Ex-lawyer turned relationship coach

Data Is Only As Good As Your Understanding

Newspapers, finance magazines and the Big Four all say data is the most valuable currency. And I say that’s all a bunch of baloney.

Let me demonstrate.

Here’s John Smith, a lawyer. He’s 49 years old and six feet and two inches tall. His shoe size is ten. He’s happily married and has two children, both of which are living on campus at Georgetown University. John lives in the outskirts of Washington DC and reads the Wall Street Journal before he drives his Honda Civic to work.

Riddle me this, why doesn’t John read the New York Times even though he perfectly fits inside its demographic?

I don’t know either. But I do know it has nothing to do with the above list of datapoints.

Because even though there might be a connection between earning six figures and being subscribed to a financial paper, a big paycheck has never subscribed to a newspaper by itself.

In other words, people aren’t guided by the statistics they happen to be a part of. Rather, they take life as it comes. And if someone is faced with a problem, they look for a solution in the form of a product.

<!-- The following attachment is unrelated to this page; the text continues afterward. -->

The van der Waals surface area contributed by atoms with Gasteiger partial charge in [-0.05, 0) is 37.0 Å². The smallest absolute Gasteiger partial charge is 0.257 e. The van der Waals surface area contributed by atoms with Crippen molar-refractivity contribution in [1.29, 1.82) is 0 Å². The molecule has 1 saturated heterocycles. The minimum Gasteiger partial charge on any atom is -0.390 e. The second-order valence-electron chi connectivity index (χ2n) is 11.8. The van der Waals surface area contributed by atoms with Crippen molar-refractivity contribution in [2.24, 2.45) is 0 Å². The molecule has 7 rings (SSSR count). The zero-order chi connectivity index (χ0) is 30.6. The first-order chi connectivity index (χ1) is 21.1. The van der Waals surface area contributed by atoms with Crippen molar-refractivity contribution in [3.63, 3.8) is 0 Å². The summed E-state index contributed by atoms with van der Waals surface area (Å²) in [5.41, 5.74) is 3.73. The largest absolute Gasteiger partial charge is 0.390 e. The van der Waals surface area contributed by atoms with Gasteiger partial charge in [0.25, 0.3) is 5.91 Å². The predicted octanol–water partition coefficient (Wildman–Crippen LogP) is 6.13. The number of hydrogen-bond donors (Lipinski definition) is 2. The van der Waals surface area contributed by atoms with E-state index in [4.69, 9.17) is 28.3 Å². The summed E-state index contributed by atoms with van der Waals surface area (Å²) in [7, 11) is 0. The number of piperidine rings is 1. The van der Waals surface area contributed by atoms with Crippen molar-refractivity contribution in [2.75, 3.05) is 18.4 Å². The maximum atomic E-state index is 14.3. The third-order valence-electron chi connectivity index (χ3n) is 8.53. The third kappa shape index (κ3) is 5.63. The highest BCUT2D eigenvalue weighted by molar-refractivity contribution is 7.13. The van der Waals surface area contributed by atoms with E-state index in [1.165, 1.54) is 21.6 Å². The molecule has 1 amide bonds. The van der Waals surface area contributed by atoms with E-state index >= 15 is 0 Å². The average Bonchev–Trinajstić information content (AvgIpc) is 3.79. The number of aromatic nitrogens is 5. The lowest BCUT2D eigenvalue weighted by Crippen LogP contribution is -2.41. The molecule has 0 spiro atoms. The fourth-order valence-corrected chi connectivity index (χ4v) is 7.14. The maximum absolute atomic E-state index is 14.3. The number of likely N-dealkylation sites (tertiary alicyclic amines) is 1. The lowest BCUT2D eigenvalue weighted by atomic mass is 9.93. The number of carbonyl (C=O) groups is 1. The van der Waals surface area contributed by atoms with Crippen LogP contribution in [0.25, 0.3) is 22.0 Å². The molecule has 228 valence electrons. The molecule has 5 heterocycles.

So if you’re knee deep in data, searching for the magical pattern that will increase sales or lead to better products, you might be wasting your time.

Not until you know why your customers buy from you will your hard earned data sets reliably predict which new business ideas are best.

And don’t take this task lightly. Peter Drucker has famously said, “The customer rarely buys what the company thinks it is selling him.”

Overconfidence leads many organisations to tossing seeds on concrete in hopes of harvesting fruit.

But only if you take the time to understand why people do business with you, will you find a dependable tool for growth

By Jeroen Elsing
Ex-lawyer turned relationship coach